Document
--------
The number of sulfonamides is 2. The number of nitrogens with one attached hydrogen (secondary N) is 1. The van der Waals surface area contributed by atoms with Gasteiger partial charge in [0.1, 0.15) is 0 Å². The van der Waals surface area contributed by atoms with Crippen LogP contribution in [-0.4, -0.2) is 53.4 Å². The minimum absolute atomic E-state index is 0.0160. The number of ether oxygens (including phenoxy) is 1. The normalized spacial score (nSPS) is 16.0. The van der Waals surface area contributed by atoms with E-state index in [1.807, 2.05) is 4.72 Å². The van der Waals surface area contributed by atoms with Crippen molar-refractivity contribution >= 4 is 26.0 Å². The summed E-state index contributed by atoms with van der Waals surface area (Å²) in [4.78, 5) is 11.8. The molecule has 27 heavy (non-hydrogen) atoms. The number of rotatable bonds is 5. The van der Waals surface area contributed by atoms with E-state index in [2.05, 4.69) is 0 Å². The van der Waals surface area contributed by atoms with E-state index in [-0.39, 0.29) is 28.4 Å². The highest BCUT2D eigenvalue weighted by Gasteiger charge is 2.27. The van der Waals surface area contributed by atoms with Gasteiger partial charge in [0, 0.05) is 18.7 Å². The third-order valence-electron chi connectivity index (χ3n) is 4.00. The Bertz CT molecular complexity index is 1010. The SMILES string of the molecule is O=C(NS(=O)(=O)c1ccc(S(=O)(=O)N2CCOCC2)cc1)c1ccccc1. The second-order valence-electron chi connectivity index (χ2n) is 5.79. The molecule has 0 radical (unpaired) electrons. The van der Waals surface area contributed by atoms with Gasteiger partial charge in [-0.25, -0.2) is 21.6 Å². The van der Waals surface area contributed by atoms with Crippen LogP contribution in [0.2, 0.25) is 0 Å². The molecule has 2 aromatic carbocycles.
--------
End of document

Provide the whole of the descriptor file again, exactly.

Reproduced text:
The number of sulfonamides is 2. The number of nitrogens with one attached hydrogen (secondary N) is 1. The van der Waals surface area contributed by atoms with Gasteiger partial charge in [0.1, 0.15) is 0 Å². The van der Waals surface area contributed by atoms with Crippen LogP contribution in [-0.4, -0.2) is 53.4 Å². The minimum absolute atomic E-state index is 0.0160. The number of ether oxygens (including phenoxy) is 1. The normalized spacial score (nSPS) is 16.0. The van der Waals surface area contributed by atoms with E-state index in [1.807, 2.05) is 4.72 Å². The van der Waals surface area contributed by atoms with Crippen molar-refractivity contribution >= 4 is 26.0 Å². The summed E-state index contributed by atoms with van der Waals surface area (Å²) in [4.78, 5) is 11.8. The molecule has 27 heavy (non-hydrogen) atoms. The number of rotatable bonds is 5. The van der Waals surface area contributed by atoms with E-state index in [2.05, 4.69) is 0 Å². The van der Waals surface area contributed by atoms with E-state index in [-0.39, 0.29) is 28.4 Å². The highest BCUT2D eigenvalue weighted by Gasteiger charge is 2.27. The van der Waals surface area contributed by atoms with Gasteiger partial charge in [0, 0.05) is 18.7 Å². The third-order valence-electron chi connectivity index (χ3n) is 4.00. The Bertz CT molecular complexity index is 1010. The SMILES string of the molecule is O=C(NS(=O)(=O)c1ccc(S(=O)(=O)N2CCOCC2)cc1)c1ccccc1. The second-order valence-electron chi connectivity index (χ2n) is 5.79. The molecule has 0 radical (unpaired) electrons. The van der Waals surface area contributed by atoms with Gasteiger partial charge in [-0.25, -0.2) is 21.6 Å². The van der Waals surface area contributed by atoms with Crippen LogP contribution in [0.2, 0.25) is 0 Å². The molecule has 2 aromatic carbocycles.